Cowardice, bravery and blasphemy

I highlighted Ross Douthat's excellent New York Times op-ed last time we talked about the censorship of the South Park cartoon. He had written a bit about what the incident meant in larger context:

This is what decadence looks like: a frantic coarseness that "bravely" trashes its own values and traditions, and then knuckles under swiftly to totalitarianism and brute force.

I thought of that when reading this Associated Press story about a new series that Comedy Central has in development.

Having already caused a fuss this spring with the depiction of the prophet Muhammad on "South Park," Comedy Central said Thursday that it has a cartoon series about Jesus Christ in the works.

"JC" is one of 23 potential series the network said it has in development. It depicts Christ as a "regular guy" who moves to New York to "escape his father's enormous shadow."

His father is presented as an apathetic man who would rather play video games than listen to his son talk about his new life, according to Comedy Central's thumbnail sketch of the idea.

The article is just very predictable. After treating this potential series as a joke and not blasphemous, it quotes William Donahue for the requisite response. And look at how it mistakenly describes Muslim views about physical representations of Muhammad:

Whenever "South Park" features Muhammad in an episode, Comedy Central obscures the character with a black box; Muslims consider any physical representation of their prophet to be blasphemous.

Except that there is Muslim art throughout the world that depicts the prophet. There is a ban but it's debated and definitely not been enforced consistently, even in recent times. You can view a number of beautiful representations of Muhammad at this internet archive, or visit a major museum in a city.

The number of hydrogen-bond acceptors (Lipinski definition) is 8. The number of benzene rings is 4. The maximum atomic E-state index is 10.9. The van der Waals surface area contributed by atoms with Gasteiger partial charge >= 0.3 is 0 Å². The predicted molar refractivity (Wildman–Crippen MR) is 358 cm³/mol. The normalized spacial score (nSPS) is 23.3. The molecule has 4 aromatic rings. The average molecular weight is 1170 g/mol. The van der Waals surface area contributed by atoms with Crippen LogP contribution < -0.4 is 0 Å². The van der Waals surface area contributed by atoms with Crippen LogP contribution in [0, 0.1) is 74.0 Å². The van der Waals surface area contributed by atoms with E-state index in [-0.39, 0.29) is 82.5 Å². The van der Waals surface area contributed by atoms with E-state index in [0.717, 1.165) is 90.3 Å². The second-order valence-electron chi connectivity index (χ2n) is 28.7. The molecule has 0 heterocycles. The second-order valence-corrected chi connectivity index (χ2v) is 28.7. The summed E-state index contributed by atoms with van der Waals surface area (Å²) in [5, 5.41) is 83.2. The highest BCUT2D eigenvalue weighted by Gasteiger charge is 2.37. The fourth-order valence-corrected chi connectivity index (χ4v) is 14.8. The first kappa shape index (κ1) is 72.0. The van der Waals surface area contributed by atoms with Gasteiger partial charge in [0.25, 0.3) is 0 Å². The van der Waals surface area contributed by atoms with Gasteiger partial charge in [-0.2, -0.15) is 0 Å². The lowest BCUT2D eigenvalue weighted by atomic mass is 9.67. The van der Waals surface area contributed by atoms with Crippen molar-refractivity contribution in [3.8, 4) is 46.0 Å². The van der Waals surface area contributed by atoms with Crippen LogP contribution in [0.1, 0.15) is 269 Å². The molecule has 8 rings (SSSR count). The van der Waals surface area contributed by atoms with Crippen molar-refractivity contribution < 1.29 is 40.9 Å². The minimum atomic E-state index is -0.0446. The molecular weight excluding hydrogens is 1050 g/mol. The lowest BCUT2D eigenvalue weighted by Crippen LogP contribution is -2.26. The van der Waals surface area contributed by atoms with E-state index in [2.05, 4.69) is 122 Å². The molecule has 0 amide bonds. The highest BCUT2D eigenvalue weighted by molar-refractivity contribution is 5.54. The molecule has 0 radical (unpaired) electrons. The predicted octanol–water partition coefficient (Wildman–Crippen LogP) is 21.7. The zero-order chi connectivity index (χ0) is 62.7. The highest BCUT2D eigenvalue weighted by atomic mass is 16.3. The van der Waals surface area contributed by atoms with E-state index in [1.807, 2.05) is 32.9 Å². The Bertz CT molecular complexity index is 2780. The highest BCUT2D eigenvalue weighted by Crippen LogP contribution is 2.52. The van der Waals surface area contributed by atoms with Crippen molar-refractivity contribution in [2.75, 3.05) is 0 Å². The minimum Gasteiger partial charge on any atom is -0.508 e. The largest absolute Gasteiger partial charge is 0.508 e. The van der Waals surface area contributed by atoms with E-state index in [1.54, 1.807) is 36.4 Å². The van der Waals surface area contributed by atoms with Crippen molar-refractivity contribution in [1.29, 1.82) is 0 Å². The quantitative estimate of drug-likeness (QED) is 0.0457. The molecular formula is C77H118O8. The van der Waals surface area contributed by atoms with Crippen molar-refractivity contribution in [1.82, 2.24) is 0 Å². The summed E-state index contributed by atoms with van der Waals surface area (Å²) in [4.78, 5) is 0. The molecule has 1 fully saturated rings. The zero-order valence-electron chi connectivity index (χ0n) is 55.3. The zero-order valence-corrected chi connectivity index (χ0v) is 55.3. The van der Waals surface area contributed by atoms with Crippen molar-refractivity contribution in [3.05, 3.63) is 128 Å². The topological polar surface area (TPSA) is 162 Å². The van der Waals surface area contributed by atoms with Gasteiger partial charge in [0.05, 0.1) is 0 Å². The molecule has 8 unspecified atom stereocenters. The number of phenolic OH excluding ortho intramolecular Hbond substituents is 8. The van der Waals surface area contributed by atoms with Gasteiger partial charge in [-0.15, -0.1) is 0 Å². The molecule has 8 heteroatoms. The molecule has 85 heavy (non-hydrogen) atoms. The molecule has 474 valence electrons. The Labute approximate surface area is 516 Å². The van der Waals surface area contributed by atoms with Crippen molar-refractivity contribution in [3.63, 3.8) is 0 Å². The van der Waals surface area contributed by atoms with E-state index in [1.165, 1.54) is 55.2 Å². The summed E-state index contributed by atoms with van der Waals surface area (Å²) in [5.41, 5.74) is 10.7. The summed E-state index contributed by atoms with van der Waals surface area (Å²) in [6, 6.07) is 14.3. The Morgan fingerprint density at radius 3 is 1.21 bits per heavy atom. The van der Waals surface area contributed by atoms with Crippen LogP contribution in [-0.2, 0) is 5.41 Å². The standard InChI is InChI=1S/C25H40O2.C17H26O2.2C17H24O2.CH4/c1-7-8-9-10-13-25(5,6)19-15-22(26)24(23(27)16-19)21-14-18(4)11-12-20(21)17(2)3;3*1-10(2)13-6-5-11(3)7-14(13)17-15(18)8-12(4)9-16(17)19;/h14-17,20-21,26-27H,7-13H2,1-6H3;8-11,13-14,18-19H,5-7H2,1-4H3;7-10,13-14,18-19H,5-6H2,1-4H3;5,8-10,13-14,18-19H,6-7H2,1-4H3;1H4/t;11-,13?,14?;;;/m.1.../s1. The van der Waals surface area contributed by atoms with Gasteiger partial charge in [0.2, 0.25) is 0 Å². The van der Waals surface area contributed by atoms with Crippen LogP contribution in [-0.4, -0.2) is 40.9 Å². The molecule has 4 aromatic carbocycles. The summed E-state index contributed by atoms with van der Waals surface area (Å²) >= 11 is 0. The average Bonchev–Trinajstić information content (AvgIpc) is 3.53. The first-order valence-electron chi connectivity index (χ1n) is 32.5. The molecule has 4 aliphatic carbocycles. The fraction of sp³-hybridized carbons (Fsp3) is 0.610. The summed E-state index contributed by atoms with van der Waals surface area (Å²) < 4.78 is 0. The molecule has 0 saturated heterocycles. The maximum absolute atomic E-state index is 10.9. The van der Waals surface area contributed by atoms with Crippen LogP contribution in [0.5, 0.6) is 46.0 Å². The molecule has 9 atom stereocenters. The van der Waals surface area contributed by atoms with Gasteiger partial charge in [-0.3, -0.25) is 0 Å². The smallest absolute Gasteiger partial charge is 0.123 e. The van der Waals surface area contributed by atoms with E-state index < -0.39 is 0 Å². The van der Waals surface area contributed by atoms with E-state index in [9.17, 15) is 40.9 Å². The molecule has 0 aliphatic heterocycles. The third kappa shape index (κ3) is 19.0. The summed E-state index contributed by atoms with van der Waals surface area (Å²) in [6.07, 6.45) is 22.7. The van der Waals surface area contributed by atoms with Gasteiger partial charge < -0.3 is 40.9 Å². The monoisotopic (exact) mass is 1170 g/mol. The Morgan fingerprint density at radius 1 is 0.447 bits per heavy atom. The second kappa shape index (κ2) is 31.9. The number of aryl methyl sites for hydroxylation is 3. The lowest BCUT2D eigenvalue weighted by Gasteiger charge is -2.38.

This Los Angeles Times story from February 2006 explains that curators of Islamic art do not believe that the Koran forbids representations of Muhammad. Many Islamic artists have done just that and these works can be found worldwide. The Freer in DC has four portraits of Muhammad, the LA County Museum of Art has two and the Metropolitan in New York has three. The largest collection of such images is in the Topkapi Museum in Istanbul.

If this was known at the Times four years ago, why does the Associated Press repeat the error?

The whole story goes about an inch deep. I realize we're talking about Comedy Central and simple entertainment, but these issues of free speech and consistent respect for religious adherents are very important and need to be taken as such.

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